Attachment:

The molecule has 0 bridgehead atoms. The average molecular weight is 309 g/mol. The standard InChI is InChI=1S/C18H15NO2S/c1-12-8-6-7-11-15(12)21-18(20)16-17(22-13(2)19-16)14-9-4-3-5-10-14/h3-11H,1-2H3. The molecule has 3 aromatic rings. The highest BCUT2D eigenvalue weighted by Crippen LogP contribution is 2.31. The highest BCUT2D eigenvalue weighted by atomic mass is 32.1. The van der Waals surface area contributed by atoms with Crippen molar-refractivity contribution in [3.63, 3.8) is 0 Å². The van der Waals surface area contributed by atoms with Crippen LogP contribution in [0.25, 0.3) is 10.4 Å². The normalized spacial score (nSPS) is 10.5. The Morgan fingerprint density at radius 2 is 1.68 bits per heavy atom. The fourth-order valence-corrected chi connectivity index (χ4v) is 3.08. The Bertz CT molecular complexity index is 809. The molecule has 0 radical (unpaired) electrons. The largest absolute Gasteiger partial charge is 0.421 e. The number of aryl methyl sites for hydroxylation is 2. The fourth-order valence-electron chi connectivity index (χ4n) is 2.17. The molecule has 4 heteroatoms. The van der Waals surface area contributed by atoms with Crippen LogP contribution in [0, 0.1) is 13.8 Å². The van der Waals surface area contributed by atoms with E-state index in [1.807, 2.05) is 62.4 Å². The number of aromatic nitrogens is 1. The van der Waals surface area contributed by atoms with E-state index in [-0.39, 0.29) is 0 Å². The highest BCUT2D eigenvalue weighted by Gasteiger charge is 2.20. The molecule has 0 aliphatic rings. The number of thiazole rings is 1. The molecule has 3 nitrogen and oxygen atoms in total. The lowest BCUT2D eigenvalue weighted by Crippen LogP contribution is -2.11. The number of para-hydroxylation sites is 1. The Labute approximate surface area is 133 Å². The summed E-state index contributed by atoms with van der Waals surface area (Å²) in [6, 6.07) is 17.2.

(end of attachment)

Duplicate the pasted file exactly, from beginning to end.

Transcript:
The molecule has 0 bridgehead atoms. The average molecular weight is 309 g/mol. The standard InChI is InChI=1S/C18H15NO2S/c1-12-8-6-7-11-15(12)21-18(20)16-17(22-13(2)19-16)14-9-4-3-5-10-14/h3-11H,1-2H3. The molecule has 3 aromatic rings. The highest BCUT2D eigenvalue weighted by Crippen LogP contribution is 2.31. The highest BCUT2D eigenvalue weighted by atomic mass is 32.1. The van der Waals surface area contributed by atoms with Crippen molar-refractivity contribution in [3.63, 3.8) is 0 Å². The van der Waals surface area contributed by atoms with Crippen LogP contribution in [0.25, 0.3) is 10.4 Å². The normalized spacial score (nSPS) is 10.5. The Morgan fingerprint density at radius 2 is 1.68 bits per heavy atom. The fourth-order valence-corrected chi connectivity index (χ4v) is 3.08. The Bertz CT molecular complexity index is 809. The molecule has 0 radical (unpaired) electrons. The largest absolute Gasteiger partial charge is 0.421 e. The number of aryl methyl sites for hydroxylation is 2. The fourth-order valence-electron chi connectivity index (χ4n) is 2.17. The molecule has 4 heteroatoms. The van der Waals surface area contributed by atoms with Crippen LogP contribution in [0, 0.1) is 13.8 Å². The van der Waals surface area contributed by atoms with E-state index in [1.807, 2.05) is 62.4 Å². The number of aromatic nitrogens is 1. The van der Waals surface area contributed by atoms with E-state index in [-0.39, 0.29) is 0 Å². The highest BCUT2D eigenvalue weighted by Gasteiger charge is 2.20. The molecule has 0 aliphatic rings. The number of thiazole rings is 1. The molecule has 3 nitrogen and oxygen atoms in total. The lowest BCUT2D eigenvalue weighted by Crippen LogP contribution is -2.11. The number of para-hydroxylation sites is 1. The Labute approximate surface area is 133 Å². The summed E-state index contributed by atoms with van der Waals surface area (Å²) in [6, 6.07) is 17.2.